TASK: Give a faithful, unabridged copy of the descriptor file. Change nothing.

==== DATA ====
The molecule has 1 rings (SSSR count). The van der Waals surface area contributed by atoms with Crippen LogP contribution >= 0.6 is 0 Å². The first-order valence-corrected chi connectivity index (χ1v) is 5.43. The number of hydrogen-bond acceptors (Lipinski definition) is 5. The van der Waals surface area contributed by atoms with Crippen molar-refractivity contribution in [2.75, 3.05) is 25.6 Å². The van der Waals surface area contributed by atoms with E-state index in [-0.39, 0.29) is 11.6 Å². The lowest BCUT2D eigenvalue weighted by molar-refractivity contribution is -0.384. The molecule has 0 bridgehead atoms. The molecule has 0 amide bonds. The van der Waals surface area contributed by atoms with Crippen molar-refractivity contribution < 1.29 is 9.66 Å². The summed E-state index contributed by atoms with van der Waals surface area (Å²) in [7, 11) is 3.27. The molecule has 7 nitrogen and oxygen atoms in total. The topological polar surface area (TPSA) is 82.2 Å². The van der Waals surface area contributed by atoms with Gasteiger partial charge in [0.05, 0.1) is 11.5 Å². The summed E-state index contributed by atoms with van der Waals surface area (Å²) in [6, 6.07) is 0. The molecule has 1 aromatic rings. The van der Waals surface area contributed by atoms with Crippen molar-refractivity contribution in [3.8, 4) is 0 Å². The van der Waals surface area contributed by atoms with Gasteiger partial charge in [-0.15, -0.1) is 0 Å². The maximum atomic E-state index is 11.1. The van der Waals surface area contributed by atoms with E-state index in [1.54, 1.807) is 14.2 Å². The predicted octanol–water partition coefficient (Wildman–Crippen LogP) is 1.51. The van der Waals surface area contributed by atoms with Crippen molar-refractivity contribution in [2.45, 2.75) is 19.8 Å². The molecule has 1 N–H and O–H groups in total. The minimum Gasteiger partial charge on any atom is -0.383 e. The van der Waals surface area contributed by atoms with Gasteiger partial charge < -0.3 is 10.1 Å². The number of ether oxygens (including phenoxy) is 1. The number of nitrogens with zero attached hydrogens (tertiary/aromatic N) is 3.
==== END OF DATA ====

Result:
The molecule has 1 rings (SSSR count). The van der Waals surface area contributed by atoms with Crippen LogP contribution >= 0.6 is 0 Å². The first-order valence-corrected chi connectivity index (χ1v) is 5.43. The number of hydrogen-bond acceptors (Lipinski definition) is 5. The van der Waals surface area contributed by atoms with Crippen molar-refractivity contribution in [2.75, 3.05) is 25.6 Å². The van der Waals surface area contributed by atoms with E-state index in [-0.39, 0.29) is 11.6 Å². The lowest BCUT2D eigenvalue weighted by molar-refractivity contribution is -0.384. The molecule has 0 bridgehead atoms. The molecule has 0 amide bonds. The van der Waals surface area contributed by atoms with Crippen molar-refractivity contribution < 1.29 is 9.66 Å². The summed E-state index contributed by atoms with van der Waals surface area (Å²) in [7, 11) is 3.27. The molecule has 7 nitrogen and oxygen atoms in total. The topological polar surface area (TPSA) is 82.2 Å². The van der Waals surface area contributed by atoms with Gasteiger partial charge in [0.05, 0.1) is 11.5 Å². The summed E-state index contributed by atoms with van der Waals surface area (Å²) in [6, 6.07) is 0. The molecule has 1 aromatic rings. The van der Waals surface area contributed by atoms with Crippen molar-refractivity contribution in [3.8, 4) is 0 Å². The van der Waals surface area contributed by atoms with Gasteiger partial charge in [-0.15, -0.1) is 0 Å². The maximum atomic E-state index is 11.1. The van der Waals surface area contributed by atoms with E-state index in [1.54, 1.807) is 14.2 Å². The predicted octanol–water partition coefficient (Wildman–Crippen LogP) is 1.51. The van der Waals surface area contributed by atoms with Crippen molar-refractivity contribution in [2.45, 2.75) is 19.8 Å². The molecule has 1 N–H and O–H groups in total. The minimum Gasteiger partial charge on any atom is -0.383 e. The van der Waals surface area contributed by atoms with Gasteiger partial charge < -0.3 is 10.1 Å². The number of ether oxygens (including phenoxy) is 1. The number of nitrogens with zero attached hydrogens (tertiary/aromatic N) is 3.